Saturday, 29 October 2016

Getting started with core

The not so recent change of Microsoft's CEO has brought with it a great new wave of changes and innovations from Microsoft. One of the most notable of this is Microsoft's move towards open sourcing many if not all of its development stack. Microsoft and the developer community has embraced the transparency of open source software.  In this post, I going to introduce core.

So what is core?
The team describes core as "an open source web framework for building modern web applications and services". It went ahead to say that core is a framework used for building a scalable web applications that can serve millions of users and requests and made to work with complex web capabilities like web api's, forms over data and real time communications etc.

In other words, core is the open source version of It was built from scratch as a replacement of and also a framework meant to run on virtually any platform or environment.

Some of the features included in this new framework are:

  1. New modular HTTP request pipeline.
  2. Ability to run multiple .net framework versions side by side.
  3. Cloud-ready environment configuration.
  4. Ability to see changes without recompiling the project.
  5. You can either self-host the project or go with the good old IIS.
  6. Can be run on the .net core or on the full .net framework.
  7. It consists of modular components with minimum overheard.
  8. Finally the source code and bits for this new framework is open-sourced in GitHub.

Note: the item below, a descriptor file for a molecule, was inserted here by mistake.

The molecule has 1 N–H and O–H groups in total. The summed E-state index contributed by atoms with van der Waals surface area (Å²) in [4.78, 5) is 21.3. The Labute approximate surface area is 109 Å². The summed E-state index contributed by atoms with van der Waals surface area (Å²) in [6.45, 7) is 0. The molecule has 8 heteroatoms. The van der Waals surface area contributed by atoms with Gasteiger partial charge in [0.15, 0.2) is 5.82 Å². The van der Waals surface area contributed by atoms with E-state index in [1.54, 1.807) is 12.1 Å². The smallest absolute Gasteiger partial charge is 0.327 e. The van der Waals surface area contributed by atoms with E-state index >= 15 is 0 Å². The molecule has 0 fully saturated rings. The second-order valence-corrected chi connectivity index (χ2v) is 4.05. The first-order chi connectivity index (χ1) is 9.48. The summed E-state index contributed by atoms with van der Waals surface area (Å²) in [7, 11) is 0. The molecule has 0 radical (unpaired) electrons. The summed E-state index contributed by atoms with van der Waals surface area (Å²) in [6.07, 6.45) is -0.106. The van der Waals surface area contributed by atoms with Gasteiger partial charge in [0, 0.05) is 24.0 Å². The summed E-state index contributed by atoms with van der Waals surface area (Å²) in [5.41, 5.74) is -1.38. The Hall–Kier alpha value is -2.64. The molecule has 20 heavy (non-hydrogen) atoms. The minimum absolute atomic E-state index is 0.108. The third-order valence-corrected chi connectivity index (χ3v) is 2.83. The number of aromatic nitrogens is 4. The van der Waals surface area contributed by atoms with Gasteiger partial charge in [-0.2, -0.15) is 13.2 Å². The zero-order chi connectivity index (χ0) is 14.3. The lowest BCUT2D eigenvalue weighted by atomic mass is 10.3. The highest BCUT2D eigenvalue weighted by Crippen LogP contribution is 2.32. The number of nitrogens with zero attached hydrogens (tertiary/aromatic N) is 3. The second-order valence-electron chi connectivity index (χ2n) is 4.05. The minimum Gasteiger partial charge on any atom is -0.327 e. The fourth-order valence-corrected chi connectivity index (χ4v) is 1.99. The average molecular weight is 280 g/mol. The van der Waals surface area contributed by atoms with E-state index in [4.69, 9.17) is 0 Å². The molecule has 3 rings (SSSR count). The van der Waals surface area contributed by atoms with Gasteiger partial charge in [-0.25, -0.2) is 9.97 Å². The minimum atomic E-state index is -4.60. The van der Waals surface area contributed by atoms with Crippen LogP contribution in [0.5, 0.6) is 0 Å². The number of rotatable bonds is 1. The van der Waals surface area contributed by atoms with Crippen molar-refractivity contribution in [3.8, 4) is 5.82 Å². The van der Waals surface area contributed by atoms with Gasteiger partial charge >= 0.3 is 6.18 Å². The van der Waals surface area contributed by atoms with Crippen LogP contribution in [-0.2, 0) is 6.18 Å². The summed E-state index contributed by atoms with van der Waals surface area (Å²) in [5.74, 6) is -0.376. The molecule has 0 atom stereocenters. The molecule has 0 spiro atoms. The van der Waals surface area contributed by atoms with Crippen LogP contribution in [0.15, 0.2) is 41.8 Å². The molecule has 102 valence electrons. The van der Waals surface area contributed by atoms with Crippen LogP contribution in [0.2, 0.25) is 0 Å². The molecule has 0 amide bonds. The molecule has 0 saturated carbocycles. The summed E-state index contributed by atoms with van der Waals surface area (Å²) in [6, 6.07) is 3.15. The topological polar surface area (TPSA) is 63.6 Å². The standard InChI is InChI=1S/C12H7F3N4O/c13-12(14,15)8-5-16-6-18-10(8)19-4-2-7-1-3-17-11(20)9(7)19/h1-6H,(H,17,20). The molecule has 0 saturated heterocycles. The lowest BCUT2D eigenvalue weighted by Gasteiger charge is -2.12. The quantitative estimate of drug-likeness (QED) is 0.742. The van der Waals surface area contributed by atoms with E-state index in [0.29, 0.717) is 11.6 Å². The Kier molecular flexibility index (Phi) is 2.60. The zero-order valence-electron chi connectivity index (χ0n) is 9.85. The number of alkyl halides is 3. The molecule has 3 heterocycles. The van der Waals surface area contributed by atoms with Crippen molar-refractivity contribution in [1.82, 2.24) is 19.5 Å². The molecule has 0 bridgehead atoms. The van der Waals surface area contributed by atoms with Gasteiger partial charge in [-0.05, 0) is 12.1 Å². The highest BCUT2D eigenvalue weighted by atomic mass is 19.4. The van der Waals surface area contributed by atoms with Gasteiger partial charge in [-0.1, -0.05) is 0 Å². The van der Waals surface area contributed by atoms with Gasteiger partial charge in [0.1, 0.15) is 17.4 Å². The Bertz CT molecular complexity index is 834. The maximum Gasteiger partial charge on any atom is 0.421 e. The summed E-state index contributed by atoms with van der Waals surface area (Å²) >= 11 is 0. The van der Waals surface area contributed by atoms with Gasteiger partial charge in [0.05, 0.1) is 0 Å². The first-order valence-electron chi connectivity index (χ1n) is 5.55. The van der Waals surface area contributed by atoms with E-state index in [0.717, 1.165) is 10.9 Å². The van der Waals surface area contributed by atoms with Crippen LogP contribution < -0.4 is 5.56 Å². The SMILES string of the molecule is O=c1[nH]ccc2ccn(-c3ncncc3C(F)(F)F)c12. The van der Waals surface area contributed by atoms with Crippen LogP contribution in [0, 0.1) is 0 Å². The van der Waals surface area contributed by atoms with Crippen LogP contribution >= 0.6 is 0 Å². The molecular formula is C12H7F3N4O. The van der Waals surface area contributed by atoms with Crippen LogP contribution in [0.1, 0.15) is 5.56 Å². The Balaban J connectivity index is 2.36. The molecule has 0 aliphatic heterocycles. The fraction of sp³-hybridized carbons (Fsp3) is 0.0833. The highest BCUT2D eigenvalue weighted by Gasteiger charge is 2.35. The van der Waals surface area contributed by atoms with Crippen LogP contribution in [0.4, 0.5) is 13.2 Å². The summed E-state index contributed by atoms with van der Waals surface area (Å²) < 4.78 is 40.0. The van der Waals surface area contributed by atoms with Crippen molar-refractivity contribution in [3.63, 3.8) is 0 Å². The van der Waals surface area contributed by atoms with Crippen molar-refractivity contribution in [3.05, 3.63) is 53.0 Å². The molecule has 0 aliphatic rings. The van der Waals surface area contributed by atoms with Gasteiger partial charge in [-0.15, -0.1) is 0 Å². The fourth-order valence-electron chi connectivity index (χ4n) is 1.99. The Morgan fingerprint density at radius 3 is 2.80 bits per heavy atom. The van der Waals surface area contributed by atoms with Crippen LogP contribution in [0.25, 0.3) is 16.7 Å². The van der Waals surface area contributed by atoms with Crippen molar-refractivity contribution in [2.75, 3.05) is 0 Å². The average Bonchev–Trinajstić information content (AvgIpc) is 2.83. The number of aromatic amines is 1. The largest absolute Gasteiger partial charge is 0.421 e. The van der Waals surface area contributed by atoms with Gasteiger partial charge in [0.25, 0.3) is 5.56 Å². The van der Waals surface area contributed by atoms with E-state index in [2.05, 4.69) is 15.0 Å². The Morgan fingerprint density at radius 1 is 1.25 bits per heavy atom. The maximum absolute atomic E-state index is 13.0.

Also, core promises some new benefits. These are:
  1. open source.
  2. Modularity.
  3. Unified mvc and web api.
  4. Dependency injection and middleware.
  5. Developer productivity
  6. Cross-plaform capability.
For more explanation of some of these benefits visit Intertech

Getting started

To get started with using core you will need to:
  1. For windows users only: Install the .net core sdk using visual studio. (visit here for instructions on how to download and install visual studio 2015). 
  2. For windows users with visual studio 2013 already installed: There are a few hoops for you guys to pass through before developing core app in visual studio 2013. Though working developing core in visual studio 2013 is not recommended. These are some of the steps to take
  • First update your .net framework to the latest version (version 4.5.2 will do). Version 4.5.1 will work but Microsoft has ended support for it.(Read for more details).
  • Create a console application targeting the latest .net framework you just installed.
  • Using nuget, download and install the following packages: Microsoft.Aspnetcore.Hosting and  Microsoft.aspnetcore.server.kestrel

For Linux and Mac OS users: Sorry I don't work in any of those environment yet (my bad) so am just gonna point you guys to the direct source.
In this post, I have introduced you to core, some of its features and the reason why you should switch over to this brand new framework. You should be aware that although the core is production ready, it has not been fully battle tested and not all the components that you are used and love working with in the good old is ready yet for core. But it wouldn't hurt to take it for a spin and see how it feels to work in this new framework.

In the subsequent posts, I will write tutorials about this new framework. Stay tuned.

No comments:

Post a Comment